Author Topic: Cover Letter Quandary  (Read 1777 times)

HipGnosis

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Cover Letter Quandary
« on: August 25, 2016, 05:42:12 PM »
I'm in a predicament.
I need to find a new job (possibly a new career) and need a cover letter for that.

I can't find a cover letter example that covers my situation.
I'm a computer and printer tech.   I've been doing it for 20 yrs.   I've been 'where' I'm at now for 16 years.
I put where in apostrophes because...
It was my dream job.  It was a med-small manufacturing Co. that was pretty high tech.  Over the years, I leaned how to be/do; network support (logical and physical), MS Active Directory support, phone admin., MS Exchange support, ERP support and CRM support.  I threw in some technical writing.
The mix made no two days the same, which I loved.  The boss and I agreed that my main job was juggling priorities.  And we both liked how I did it.
We also agreed that it would be a waste of my time to learn things that I couldn't apply at the job to get certifications.   
It 'was' my dream job - for 14 years...
Two years ago the Co. was sold to a HUGE Corp. conglomerate.   They have teams of highly certified people that do their phone, network, Email, ERP, CRM, etc. admin. 
I'm going to the same place, but my job is totally different now.  I'm doing helpdesk support  for almost all of their locations - via remote connecting to the users computers.
Worse than that, I hate the environment!!  They have no concept of customer service.  They only care about the numbers.  How many service tickets are closed. 
Their training for me for their massive network with hundreds of programs I've never supported is: "you've done this long enough that you should figure it out".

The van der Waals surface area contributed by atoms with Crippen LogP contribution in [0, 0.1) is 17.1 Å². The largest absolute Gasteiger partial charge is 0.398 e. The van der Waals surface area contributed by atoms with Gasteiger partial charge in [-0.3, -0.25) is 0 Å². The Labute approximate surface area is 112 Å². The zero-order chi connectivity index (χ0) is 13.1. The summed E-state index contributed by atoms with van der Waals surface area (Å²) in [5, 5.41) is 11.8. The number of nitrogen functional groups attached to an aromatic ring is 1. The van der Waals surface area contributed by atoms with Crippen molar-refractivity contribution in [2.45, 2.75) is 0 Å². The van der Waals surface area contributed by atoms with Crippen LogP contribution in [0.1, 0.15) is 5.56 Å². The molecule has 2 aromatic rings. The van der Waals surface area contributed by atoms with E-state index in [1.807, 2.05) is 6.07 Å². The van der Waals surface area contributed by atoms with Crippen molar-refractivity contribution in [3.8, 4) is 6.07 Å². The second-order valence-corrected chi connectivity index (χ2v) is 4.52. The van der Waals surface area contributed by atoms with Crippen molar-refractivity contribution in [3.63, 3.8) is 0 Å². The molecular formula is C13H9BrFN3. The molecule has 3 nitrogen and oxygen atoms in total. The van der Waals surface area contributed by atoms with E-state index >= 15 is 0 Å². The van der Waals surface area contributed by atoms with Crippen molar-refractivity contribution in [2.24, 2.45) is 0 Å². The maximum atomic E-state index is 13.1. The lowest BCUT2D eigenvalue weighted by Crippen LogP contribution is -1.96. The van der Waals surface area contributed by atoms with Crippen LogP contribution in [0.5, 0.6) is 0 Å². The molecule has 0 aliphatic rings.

The Corp. growth plan is buying small(ish) Co's, so there are dozens of branches that do things a bit different because they were setup in all different environments - and there's no documentation of the exceptions and/or how they are dealt with.
I eased into their helpdesk, but I've been in it over a year and it's just not working, for me or them.

How do I put this in a cover letter? 

Oh, and there's an extra kicker.
I was in the Air Force for 20 yrs before doing computer support.  I was trained in digital technology, but not PCs.  So I'm old.

meerkat

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Re: Cover Letter Quandary
« Reply #1 on: August 25, 2016, 06:22:24 PM »
Cover letters aren't as much about where you've been as where you're going. I like what's called a T-letter format. Take a piece of paper and put a giant T on it - basically two columns. At the top, put the job you're applying for. In one column make bullet points of everything the job ad is looking for. In the other column add stuff from your job history/experience that lines up with that point. If you can add hard numbers, great. It's been a while since I've done this, but you would end up with something like: